Endocranial form of gorilla skulls. With special reference to the existence of dolichocephaly as a normal feature of certain primatesкод для вставкиСкачать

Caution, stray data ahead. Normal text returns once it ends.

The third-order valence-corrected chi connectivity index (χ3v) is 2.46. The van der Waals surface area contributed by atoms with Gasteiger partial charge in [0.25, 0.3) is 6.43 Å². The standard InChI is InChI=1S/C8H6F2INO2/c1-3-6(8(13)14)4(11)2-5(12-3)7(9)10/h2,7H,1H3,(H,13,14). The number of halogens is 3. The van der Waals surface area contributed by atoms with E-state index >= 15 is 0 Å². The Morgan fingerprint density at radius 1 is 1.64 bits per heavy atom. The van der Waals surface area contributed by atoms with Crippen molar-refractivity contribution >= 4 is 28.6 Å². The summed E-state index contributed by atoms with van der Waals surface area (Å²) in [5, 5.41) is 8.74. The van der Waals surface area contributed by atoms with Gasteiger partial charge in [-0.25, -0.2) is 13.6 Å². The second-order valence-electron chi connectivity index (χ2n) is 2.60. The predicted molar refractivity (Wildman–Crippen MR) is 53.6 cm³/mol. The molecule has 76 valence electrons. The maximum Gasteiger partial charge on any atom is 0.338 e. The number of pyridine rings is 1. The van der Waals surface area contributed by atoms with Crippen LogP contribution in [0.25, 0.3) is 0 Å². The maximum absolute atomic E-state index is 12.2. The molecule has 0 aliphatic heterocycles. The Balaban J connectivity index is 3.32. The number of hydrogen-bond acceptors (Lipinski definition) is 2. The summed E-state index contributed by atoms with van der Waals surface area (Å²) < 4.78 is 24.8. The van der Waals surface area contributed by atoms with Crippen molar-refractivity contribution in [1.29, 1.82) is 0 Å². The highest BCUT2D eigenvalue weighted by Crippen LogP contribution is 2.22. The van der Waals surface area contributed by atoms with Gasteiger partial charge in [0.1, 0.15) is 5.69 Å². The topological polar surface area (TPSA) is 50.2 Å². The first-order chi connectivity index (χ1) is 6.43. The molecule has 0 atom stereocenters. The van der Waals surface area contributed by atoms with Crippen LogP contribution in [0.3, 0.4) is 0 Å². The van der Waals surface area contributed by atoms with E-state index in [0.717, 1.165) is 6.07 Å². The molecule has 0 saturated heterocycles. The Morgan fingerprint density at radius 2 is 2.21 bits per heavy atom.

ENDOCRANIAL FORM OF GORILLA SKULLS WITHSPECIAL REFERENCE TO THE EXISTENCE OF DOLICHOCEPHALY AS A NORMAL FEATURE OF CERTAIN PRIMATES H. A. HARRIS Instgtute of Anatomy, University College, London; and Washington University, Saint Louis INTRODUCTORY REMARKS The recent discovery of a fossilized skull at Taungs in South Africa was an event of great importance. Professor Dart of the Witwatersrand University (Johannesburg)-our erstwhile colleague at Saint Louis and a t London-described the specimen as a member of an ancient group, intermediate between living anthropoids and man, and gave it the name of Australopithecus africanus. British anatomists, prominent among them Sir Arthur Keith, Professor Elliot Smith and Professor Robinson, heralded the importance of the discovery and differed considerably as regards the true morphological significance thereof. Dart (1),in describing Australopithecus, says that “the whole cranium displays humanoid rather than anthropoid lineaments. It is markedly doZichocephaZic and Zeptoprosopic.” Thus the longheadedness, together with the long narrow face is regarded as a human attribute. Keith (2) lays great stress on this character and says: “Even if it be admitted that the Australopithecus is an anthropoid ape, it is a very remarkable one. It is a true longheaded or dolichocephalic anthropoid-the first so f a r known.” Robinson (3), obviously impressed by the dolichocephalic character of the specimen is reported as follows : “The Taungs specimen was the distorted skull of a chimpanzee just over four years old, probably a female.” Elliot Smith (4) in a lecture at University College said “Even if it be admitted, which I am not prepared to do, that some flattening of the brain case occurred after death, the absence of salient eyebrow ridges, the smallness of the jaws, and especially the reduction of the prominence of the snout, confirm the claim that, although Australopithecus is an ape nearly akin to the gorilla and chimpanzee, it does reveal a definite though slight indication of that refinement of the features which represents the early stage in the process of the assumption of distinctively human characters.”] With characteristic relevance, Bolk ( 5 ) immediately published a description of a strange gorilla skull from the collection in the Anatomical ’For latest and original study of the specimen, with new measurements and conclusions, see HrdliEka (A.), The Taungs Ape. Am. J . Phys. Anthrop., 1925, VIII, 0ct.-Dec. No., 379-392. AM. J. PHYS.ANTHROP..1926,Val. IX,No.2. 157 H. A. HARRIS 158 Museum of the University of Amsterdam. Out of fifty skulls, this one alone displayed marked dolichocephaly and leptoprosopy. The description of this single specimen of a longheaded anthropoid was particularly suggestive, in view of the previous controversy as to the value of dolichocephaly in classifying the Taungs skull. At this time, in company with Mr. J. Thornton Carter, I had the privilege of visiting the Natural History Museum of Lord Rothschild at Tring Park. The whole problem of the value of external and craniometric characters in determining the range of variation on the one hand, and in determining the classification of species on the other, has been discussed by Lord Rothschild (6). In particular the variations in craniometric characters were so lucidly and convincingly put forward by him that, a t his instigation, facilities were made for the staff of the Institute of Anatomy to make a survey of the anthropoids in the Rothschild collection. The collection of gorilla skulls was moved to the Institute of Anatomy, and under the guidance of Professor Elliot Smith, a survey was commenced. MATERIAL AND METHODS The material consists of 45 gorilla skeletons from the Rothschild Collection, numbered in series from A. D. 1 to A. D. 45, of which 12 are female and 33 male; with these are considered four skulls of the Anatomical Museum of University College, of which C. A. l , 2 and 4 are male, and C. A. 5 is female. Thus the total represents 49 skulls, 36 male and 13 female. The only skull which is not completely adult is that of a young male, A. D. 2, in which the third molars have not erupted and the occipital and sagittal crests are not well developed. (A) CRANIAL CAPACITY Wingate Todd (7) says that "there is no method of obtaining cranial capacity with absolute accuracy and there is no method of approximation which is not open to serious objection." His learned analyses of the various methods described by Martin, Pearson, Macdonnell and HrdliEka and the severe checking of his own methods show that the error may amount to 3%. In view of this fact the white mustard seed method (HrdliEka) was employed, filling the skull by Flower's method and emptying the seed into a 1000 ccs. cylinder by means of a large funnel the stem of which was cut short, the bore at the exit being 2 cms. Each reading was repeated five times and the average was regarded as the cranial capacity. (B) FACIAL INDEX The facial index is usually measured in terms of the ratio of the nasoalveolar distance to the maximum bizygomatic width. This method ENDOCRANIAL FORM OF GORILLA SKULLS 159 was extensively employed as the “upper facial index of Kollmann.” It is unsuitable for anthropoids as the nasion is not easily determined owing to the variable development of the supraorbital crest and the early union of the nasals and frontal a t the fronto-nasal suture. Accordingly, the method of Bolk was pursued. The greatest breadth is measured between the right and left points at which the zygomatic arch bends itself round into the lateral orbital margin. The greatest length is measured in profile from the highest point in the mid-line of the crista supraorbitalis to the anterior margin of the premaxilla between the central incisors. The ratio of this breadth to the length, multiplied by one hundred, will be referred to as the Facial Index of Bolk. Where the Facial Index of Bolk is 100 or more, the face is classed as chamaeprosopic or broad and where the index is less than 100, the face is classed as leptoprosopic or long. The method of taking the measurements is depicted by the arrows in Fig. I (A) to (D), which is after Bolk (op. cit.). (C) CEPHALIC INDEX. THE RADIOGRAPHIC METHOD No satisfactory craniometric method for the skulls of anthropoids has yet been obtained. The only method which would permit of true comparison with man would necessitate the comparison of endocranial dimensions. This necessitates section of the skull in the mid-line, an act which destroys a band of bone from 1.5 to 2 mms. thick as a result of the spread of the teeth of the saw. All external measurements of length in the anthropoid skull are vitiated by the strongly developed crista occipitalis and, in the gorilla, the more strongly developed crista supraorbitalis. A fact which has not been so clearly recognized is the still greater error in determining the breadth of the brain case. The parietal eminences of the anthropoids are not well developed : they do not overlie the point of maximum breadth: the mastoid air sinuses in the male gorilla extend into the squama of the temporal bone superior and even anterior to the external auditory meatus and may invade the lower margin of the parietal bone by transgressing the squamo-parietal suture and so reach even to the parietal eminence. The point of maximum breadth sometimes lies as much as 4 cms. anterior to the external auditory meatus. Keith (8) says: “The present manner of description by angles and indices is a method that leads only to the accumulation of a mass of most useless, cumbersome material. The describers seem to have lost all sight of the skull as a functional organ, with its form adapted for its two main uses, as a brain cover and a tooth carrier.” Bolk (loc. cit.) FIG.1.-After B D Bolk. The arrows indicate the method of measuring the facial length and breadth in the short-faced (A) and (c) and long-faced skulls (B) and (D). P P ENDOCRANIAL FORM OF GORILLA SKULLS 161 says that in studying the gorilla, “the terms dolichocephalic and brachycephalic are not truly applicable in that the index cephalicus is not taken in the same way from the full grown Gorilla as from man. Keith (Q), in his determination of the average length of 10 gorilla skulls, excluded from the length the prominences due to the frontal air sinuses and the external occipital protuberance. But he measured the breadth from one parietal eminence to the other. Such a measurement of breadth is open to question, as the parietal eminence may be obscured in the adult male gorilla by the great development of the air sinuses, and the point of maximum endocranial breadth may lie as much as 4 cns. anterior to the external auditory meatus a t a considerable distance from the poorly developed parietal eminence. Bolk accordingly obtained what he calls an Index Encephalicus for the length-breadth relation of the cranial cavity. He made a sagittal section of the skull and obtained the length and breadth therefrom. The Fronton of Bolk is the point where the frontal wall and the base of the skull meet anteriorlyinthe middle-line. The Occipiton is the point on the occipital surface of the endocranial wall furthest from the Fronton. This is the greatest length of the cranial cavity. The greatest breadth is found by adding together the greatest depth of the cranial cavity of the right and left halves. This is a troublesome method, as in the first place a band of bone is destroyed by the act of sawing, and secondly the maximum breadth of each half has to be determined by a laborious method of trial over a considerable area by means of a depth gauge or other comparable arrangement. Accordingly a new method was devised for the breadthlength relation of the skull. The largest gorilla skull is mounted upside down in the Frankfort plane, with cylindrical metal pointers in the right and left external auditory meatus and a third pointer supporting a t its tip the left infraorbital margin. The third pointer is not quite in the same horizontal plane as the other two but lies a t a distance of 2 mms. below, so as to have its sharp tip a t the same level as the lower margin of the two cylindrical pointers which are thrust in to the right and left external auditory meatus. By this manoeuvre it is possible to maintain the true superior margin of the left and right external auditory meatus a t the same level as the left infraorbital margin, so guaranteeing that the skull is in the Frankfurt Plane. The level of these pointers is maintained constant, but the stands supporting them can be moved to and fro on the horizontal table. The largest male skull is mounted in this manner so that the sagittal crest just clears the table. 162 H. A. HARRIS A radiographic filmis placed on the horizontal table beneath the skull; another film is mounted in a vertical plane parallel to the sagittal plane of the skull at such a distance that the distance from the Frankfurt plane to the horizontal film on the table is equal to the distance from the sagittal axis of the skull to the vertical film. Two X-ray tubes are mounted so that the upper tube is centered over the basion which is marked by a small arrowhead of lead foil, and the lateral one is centred over the external auditory meatus. The tube distance from the film in each case is constant so that the radiograms of the norma verticalis and norma lateralis are of equal magnification. Lateral and vertical radiograms of all the skulls were thus taken, so that two series of radiograms were obtained of constant and equal magnification. Two of the skulls, C. A. 1 and C. A. 4 were now sectioned in the sagittal plane by a thin band saw. The actual maximum length and breadth was determined after the method of Bolk. Furthermore, lateral radiograms of the half skull were taken by placing the half skull with its sagittally sectioned surface in contact with the film,so that the magnification of the image was unity. Thus three standards are obtained for determining the magnification of distances in the Frankfurt plane and in the sagittal plane on the two series of radiograms. The magnification can be calculated : (1) By actual measurement in terms of the distance of the Frankfurt plane and sagittal plane respectively from the x-ray tube and from the photographic film. (2) By actual measurement of the two sectioned skulls. (3) By actual measurement on the radiograms of the half skulls of C. A. 1 and C. A. 4 in which the sagittal surface is in contact with the photographic film. All three methods showed the magnification of the radiograms to be approximately 1.1. Thus distances in the two standard planes can be reduced to actual distances by dividing such distances on the radiogram by the common magnification factor of 1.1. It is important to stress the fact that this magnification factor can only be employed for distances which lie in the Frankfurt plane or in the sagittal plane in the radiograms of the nonna verticalis and norma lateralis respectively. First of all consider the problem of the maximum breadth of the skull. In Fig. 2 the Frankfurt plane is F P and the plane of the image on the photographic film is I M. The magnification of all distances in the plane F P on the image I M is 1.1. But the actual maximum breadth of the skull lies in some position such as B H and the FIG,2. Gorilla skull in position to show magnification of maximum breadth BH at BIH' in the plane of the film irnaEe IM. FP is the Frankfurt plane. FIG. 3. Brachycephalic Gorilla skull in posiiton to show magnificationof maximum length LH at L W in the alane of the film image IM. FP is the Frankfurt H. A. HARRIS 16# magnification of this line on the plane of the image I M will be less than 1.1, in proportion as B H recedes from F P and approaches I M. The actual apparent maximum endocranial breadth on the radiogram was measured and divided by 1.1. This gives a reading for the actual breadth which is too small, as the magnification of B H on an average is in the neighbourhood of 1.07 to 1.08. The apparent maximum breadth was measured on the series of radiograms of the norma verticalis and in each case this dimension was divided by 1.1, so giving a series of values for the breadth of the skull which were uniformly high. As regards the maximum length of the skull, in addition to the factor considered above for breadth, there is another factor due to the obliquity between the actual line of maximum length and the Frankfurt plane. In Fig. 3, F Pis the Frankfurt plane, I M is the plane of the image and L H is the actual maximum length in the sagittal plane. The magnification of all distances in the plane F P on the image I M is 1.1. The magnification of L H in the plane I M is less than 1.1, according as L H recedes from F P and ranges between 1.08 and 1.09. Moreover the projection of L H on the plane I M is decreased proportionally to the angle of obliquity of L H to F P. In the case of a longheaded skull (Fig. 4) this obliquity is usually less than 10" and in the case of a broad headed skull the obliquity is almost nil. The obliquity of L H to F P and to I M will thus cause the length to be shortened on the image by a factor ranging from cosine 10" to cosine 0" i.e. from 0.98 to 1.00. Accordingly, in view of the relative insignificance of this small obliquity, the apparent maximum length as measured on the series of radiograms of the norma verticalis has been divided in each case by the standard factor of magnification 1.1, in order to obtain the endocranial length of the skulls. Both length and breadth have thus been calculated by dividing the maximum length and breadth on the series of radiograms of the norma verticalis by 1.1 and the index is called the "Radiographic Encephalic Index." The errors of the method due to the position of the lines of maximum length and breadth have been shown to be within 27,. It is hoped by further development of this technique to obtain an absolute measurement for the actual maximum endocranial length and breadth. (D) EXOCRANIAL CEPHALIC INDEX For the purposes of comparison a series of measurements were made on the external aspect of the skulls, the length being measured ad maximum from the external occipital protuberance to the supraorbital crest, and the width from the upper margin of one external 166 ENDOCRANIAL FORM OF GORILLA SKULLS auditory meatus to that of the other. This is called the “Exocranial Cephalic Index.” Such an index wiII show a very wide range because of the marked variation in the development of the crests and air sinuses of the skull. GORILLA SKULLS OF ROTHSCHILD COLLECTION No. Sex 13 2 4 A. D. 2 A. D. 14 15 16 17 18 19 20 21 22 23 24 25 26 27 28 29 30 31 32 33 34 35 36 37 38 39 40 41 42 43 C.A. 44 45 C. A. 5 9 A. D. 1 3 4 5 6 7 8 9 10 11 12 13 Cranial capacity In ccs. 560 652 510 490 550 560 547 460 500 495 460 470 ? 490 ? 510 ? ? ? ? ? 550 ? 580 440 465 480 ? 520 ? 560 455 ? ? 480 ? 475 460 415 450 425 430 ? 420 450 442 457 ? 440 Facial index of Bolk 110.9 129.2 111.0 100.7 113.7 97.5 111.6 111.3 100.0 111.8 112.5 109.1 113.6 113.5 120.8 108.9 110.3 113.6 101.4 110.4 97.7 96.3 114.4 113.6 111.1 108.1 104.1 106.1 97.9 92.9 125.3 105.0 97.5 96.8 110.5 ? 108.7 96.2 110.6 114.0 110.4 110.9 106.5 102.4 106.0 98.5 110.9 107.5 105.8 “Radiographic” “Exocranial” Encephalic index, cephalic index endocranial index 84.7 80.5 84.7 85.8 74.4 78.2 76.9 80.3 80.3 80.8 76.8 77.2 75.2 73-2 76.6 72.1 77.2 81.1 77.2 79.7 79.2 78.7 74.0 74.4 76.6 74.2 79.5 80.1 76.0 76.0 72.7 82.5 81.4 77.2 74.2 75.0 82.6 85.2 80.0 78.3 79.1 84.2 84.8 86.8 82.8 84.9 82.8 79.7 80.7 87.2 70.9 84.7 78.8 67.6 74.6 78.5 73.9 72.6 66.5 77.3 77.5 78.6 70.1 78.0 72.9 83.0 76.4 75.1 70.4 65.6 66.7 69.3 78.2 68.4 77.8 68.6 84.7 75.6 67.0 72.4 64.9 76.0 76.9 60.4 82.9 79.4 77.1 75.5 75.5 76.4 77.1 75.1 79.5 76.8 76.5 ? 81.0 Locality Gaboon Gaboon French Congo French Congo Cameroons Gaboon S. Cameroons S. Cameroons Nguni River Nguni River Cameroons Gaboon French Congo Cameroons Cameroons Cameroons S . Cameroons Gaboon Cameroons Bonila R. Gaboon Nguni River Gaboon Cameioons Gaboon Bonila R. French Congo Gaboon Gaboon Cameroons H. A. HARRIS 166 (A) CRANIAL CAPACITY Collection Rothschild (H. A. H.) Total No. of skulls 34 23 11 29 5 27 7 Bolk(5) Martin(l0) Hr&Eka( 11) Keith(l2) 39 27 12 ? ? 7 ? 13 7 T* M. & F. M. F. Chamaeprosopic M. & F. Leptoprosopic M. & F. Brachycephalic (Radio. endocranial) M. & F. Dolichocephalic (Radio. endocranial) M. M. & F. M. F. M. F. M. F. M. F. AVWW Max. Min. 490ccs. 513 442 487 652ccs. 652 475 652 415ccs. 440 415 415 506 560 442 482 652 415 519 580 465 528 550 478 508 435 ? ? 497 450 655 655 595 585 550 390 450 390 623 580 573 496 420 370 420 370 425 393 Notes:-The greater the number of gorillas examined, the greater does the average cranial capacity tend to become. Whereas Keith gives the average capacity as 470 ccs. with a maximum of 620 ccs. Hagedoorn (13) says that this average is far too small as it is already surpassed by that of certain female skulls. The Rothschild skulls give an average of 490 ccs. for both sexes; 512 ccs. for the male and 442 ccs. for the female. This is not as large as the average given by Bolk i.e. 528 ccs. for both sexes, 550 ccs. for males and 478 ccs. for females. HrdliEka discusses the ratio of the female cranial capacity to the male capacity as an index in terms of 100, and quotes Oppenheim (14) to the effect that the value is 85. Bolk’s figures give a value of 86.9, Keith’s 90.5, and the present collection 86.3, a value which is very close to that of Bolk. The average cranial capacity of the nine leptoprosopic skulls is 506, with a range from 442 to 560 ccs. The average of the eight dolichocephalic (radiographically) skulls is 519, ranging from 465 to 580 ccs. Bolk’s single specimen falls within these limits with a capacity of 550 ccs. ENDOCRANIAL FORM OF GORILLA SKULLS 167 (B). FACIAL INDEX OF BOLK. Collection Rothschild (H. A. H.) Total No. of skull6 48 35 13 39 9 28 7 11 Max. Mis. 107.9 108.3 106.8 110.4 129.2 129.2 114.0 129.2 92.9 92.99 96.2 100.0 96.8 98.5 92.9 Chamaepros M. - -. Leptopros. 111.1 129.2 100.0 96.7 97.9 92.9 Chamaepros. 108.5 114.0 102.4 97.3 98.5 96.2 111.5 122.6 103.4 Type Average M.& F. M. F. Chamaepros. M. & F. Leptopros. M. & F. M. F. 2 Bolk 49 1 Leptopros. F. Chamaepros. M. & F. Leptopros. 89.5 M. I H' FIG.4. Dolichocephalicgorilla skull in position to show magnification of maximum length LH at LlH' in the plane of the film image IM. The maximum length LH makes an angle with the FP and IM. H. A. HARRIS 168 Notes:-Leptoprosopy characterizes nine of the gorillas examined. The average value of the facial index in the nine leptoprosopic skulls is 96.8, ranging from 98.5 to 92.9. Not one of the skulls was so markedly leptoprosopic as Bob’s sole specimen which had a value of 89.5. Of the chamaeprosopic skulls 15 range from 100 to 1U9.9, 21 range from 110 to 119.9 and three have values above 120. The most markedly chamaeprosopic skull, (C. A. 2 ) is also that male skull which has the largest cranial capacity, with marked development of the crests and air sinuses. Two of the female skulls are leptoprosopic. (C). RADIOGRAPHIC ENDOCRANIAL INDEX, OR ENCEPHALIC INDEX. Collection Rothschild (H. A. H.) Total No. of skulls 49 36 13 41 8 40 9 Bolk Keith Keith (2) HrdliEka(l6) 10 ? 1 1 M.& F. M. F. Brachyceph. Dolichoceph. Chamaepros. Leptopros. Brachyceph. Brachyceph. Taungs Skull Taungs Skull Average Max. Min. 79.1 77.9 82.4 80.2 73.6 79.0 79.6 86.8 85.8 86.8 86.8 74.4 86.8 85.2 85.9 80.0 71.0 74.0 ? 72.I 72.1 78.3 75.0 72.1 72.1 76.0 80.6 ? ? Discussion:-The radiographic method of estimating the endocranial index shows that eight of the skulls are dolichocephalic. On the average, the male skulls display a much wider range of variation than the female. The female skulls range from 78.3 to 86.8 with an average of 82.4, whereas the male range from 72.1 to 85.8 with an average of 77.9. Thus the dolichocephalic character is more marked in the male, in terms of endocranial measurement. All eight dolichocephalic skulls were male. The thirteen female skulls were consistently brachycephalic. This brachycephalic character of the female gorilla skull is comparable to what is found in the female human slcull. Yet, two of the female skulls are leptoprosopic. The average endocranial index of the chamaeprosopic and leptoprosopic groups are very close together, 79 and 79.6 respectively. Although Bolk’s specimen was both leptoprosopic and dolichocephalic, it should be noted that there is no close correlation between the leptoprosopic and dolichocephalic characters in members of the Rothschild series. Not one of the nine leptoprosopic skulls is dolichocephalic as they have endocranial indices which range from 76 to 85.2, With an average of 79.6. Conversely, not one of the eight dolichocephalic skulls is leptoprosopic, the eight dolichocephalic skulls having facial indices which range from 108.1 to 125.3 with an average of 113.5. Hrdli&a ENDOCRANIAL FORM OF GORILLA SKULLS 169 (15), in a comparison of the facial with the cephalic index in a series of orang skulls, pointed out the lack of correspondence between these two indices, and suggested that “the facial growth is apparently controlled, unlike in man, much more by the development of the teeth and facial muscles than by that of the cranial vault.” The absence of close correspondence between the facial indices and endocranial indices in the gorilla demonstrates that the development of the skull and the development of the face cannot be too closely related in terms of “brain cover” and “tooth carrier.’’ The preliminary estimates of the cephalic index of Australopithecus have varied from 71 by Keith (2) to 74 by HrdliEka (16). These figures lie between the limits of the dolichocephalic gorillas of the Rothschild Collection and between the h i t s of dolichocephalic man. Too much importance should not be attached to the cephalic index in interpreting a given anthropoid or human specimen. Bunak (17), in a recent study of the lambdoid and sagittal crests of anthropoids has shown that there is a close, but not a full correspondence between the extent of the temporal muscles, the size of the canines and the development of the lower jaw. There is, apart from these factors, what he calls a “crest factor” which is a systemic character of certain species and sub-species of Primates. It is this same “crest factor” which Lord Rothschild has employed in the separation of the species and sub-species of gorilla. Similarly with regard to supra-orbital crests, the facts have been clearly stated by Elliot Smith (18) : “The development of the eye-brow ridges is not of much importance as an index of race. It is neither an exclusively primitive character nor a distinction of higher race. It is found developed in Pithecanthropus, Rhodesian Man, Neanderthal Man, and in the Australian and Alpine Races, whereas a defective development of the ridge is characteristic of Eoanthropus, the Negro, the Mongol and the Mediterranean Races, while the Nordic Race occupies a position between the two.” As for the skull crests so for endocranial skull form; there is not only a “muscle” factor, a “dentition” factor a “face” factor and a “brain” factor, but there is also a “skull” factor which is at present too complex to be analysed in terms of race alone. In Fig (5) are shown the radiograms of the norma verticalis of seven of the gorilla skulls selected a t random on the basis of the differences in skull form pointed out by Lord Rothschild. The range of the endocranial or encephalic index obtained by the radiographic method is from 72.1 t o 86.8, the upper row being brachycephalic; and the lower row dolichocephalic. TOPROW. A. D. 40=72.7. A. D. I4=74.4. A. D.25=72.1. Botlom Row. A. D.2=80.5 A. D. I =85.2. A. D. 8=86.8. A. D. 26=76.6. ences in skull form described by Lord Rothschild. The endocranial cephalic indices are:- FIG.5. Radiograms of the norma verticalis of seven gorilla skulls selected at random by sight to show differ- ENDOCRANIAL FORM OF GORILLA SKULLS 171 (D). EXOCBANIAL CEPHALIC INDEX. Collection Rothschild (H.A. H.) Total No. of skulls 48 36 12 30 18 Average Max. Min. M.& F. M. F. 74.9 73.9 77.7 87.2 87.2 82.9 60.4 60.4 75.1 Brachyceph. (exocranial) Dolichocmh. (exocraHa1) 78.3 87.2 60.4 69.2 74.6 60.4 Type The wide variation in the exocranial cephalic index is due to the great variation in the development of the crests and air sinuses in the male skull. Here again the female shows but a small degree of variation, with a range from 75.1 to 82.9 and an average of 77.7 whereas the male ranges from 60.4 to 87.2 with an average of 74.9. SUMMARY 1. A method is devised for rapidly obtaining by radiographic means a breadth-length ratio for the endocranial aspect of the intact skull. 2. Dolichocephaly is demonstrated in eight gorilla skulls in a series of 49 and Ieptoprosopy is also demonstrated in nine of the skulls. In no case was a given skull both leptoprosopic and dolichocephalic, so that the correlation between skull form and face form is not very marked within the series. 3. Dolichocephaly, per se, cannot be employed as a character of any importance in deciding whether a given fossil skull possesses humanoid characters. 4. The range of cephalic index in this series is comparable to the range shown by man, from 72 to 87, both in the New World and the Old. CONCLUDING REMARKS Further attempts are being made to devise a speedy method of obtaining the maximum endocranial length and breadth of the skulls of anthropoids by means of the use of the fluoroscopic screen and internal callipers. Our thanks are due to Lord Rothschild for placing this unique collection of gorilla skulls at our disposal and it is proposed t o study the question of geographical distribution of species and sub-species when an opportunity is found to examine the records concerning location of the specimens in detail. Mr. Melville and Mr. Farey, technical assistants a t University College, have devoted much time and thought to the perfecting of the method. My colleagues at Washington University have also been most ready to assist. 1’7e H. A. HARRIS LITERATURE Dart, R. A. Australopithecus Africanus: The Man Ape of South Africa. Nature, Feb. 7 , 1925, 195-199. Keith, Sir Arthur. The Fossil Anthropoid Ape from Taungs. Nature, Feb. 14, 1925, 234. Robinson, A. The Taungs Skull. Br. M d . J., March 25, 1925, 622. Elliot Smith, G. Lecture delivered at University College, London, May 22, 1925, and I l l w t r a k d London News, Feb. 14, 1925. Bolk, L. “On the existence of a dolichocephalic race of Gorilla.” Kon. AR. Wet. Amsterdam, 1925, XXVIII, 204-213. Rothschild, Lord. Notes on Anthropoid Apes. Proc. ZooE. SOC.LOW‘.,1904, 413440. Further Notes on Anthropoid Apes. Proc. ZooE. SOG.Lond., 1906, 465468. Todd, Wingate & Kuenzel, W. The Estimation of Cranial Capacity. A m . J . Phys. A t ~ t l r ~ p1925, . , VIII, 251-260. Keith, A. An Introduction to the Study of the Anthropoid Apes. Natural Science Reprints, London, 1897, 5. Keith. A. On the ChimDanzees and their relationship to the Gorilla. Proc. Zoob. Soc. London, Makh 7, 1899, 311. Martin, R. Lehrbuch der Anthropologie. Jena. 1914, 652. HrdliEka, A. Weight of the Brain and of the Internal Organs in American Monkeys, with data on Brain Weight in other Apes. Am. J . Phys. Anthrop. 1925, VIII, 201-226. Keith, A. The Growth of Brain in Men and Monkeys. J. A m t . Er Phys., 1895, XXIX, 282-301. Hagedoorn, A. Schadelcapaciteit van Anthropomorphen. Ned. Tijdschr. v. Geneesek., 1923. Oppenheim. Zur Typologie der Primaten Craniums. 2.Morph. 6 Anthrop., 1911, xrv. HrdliEka, A. Anatomical Observations on a Collection of Orang Skulls from Western Borneo: with a Bibliography. Proc. U. S, Nat. Mas., 1906, XXXI, 539-568. HrdliEka, A. The Taung’s Ape. Am. J. Phys. Anthrop., 1925, VIII, 379-392. Bunak, V. The Crest on the Skulls of Primates. Russ. Anthrop. J. MOSCOW, 1923, XII; also Anthroropologie (Prague), 1924, 11, 131-134. Elliot Smith, G. Essays on the Evolution of Man. So, Oxford Univ. Press, 1924, 11.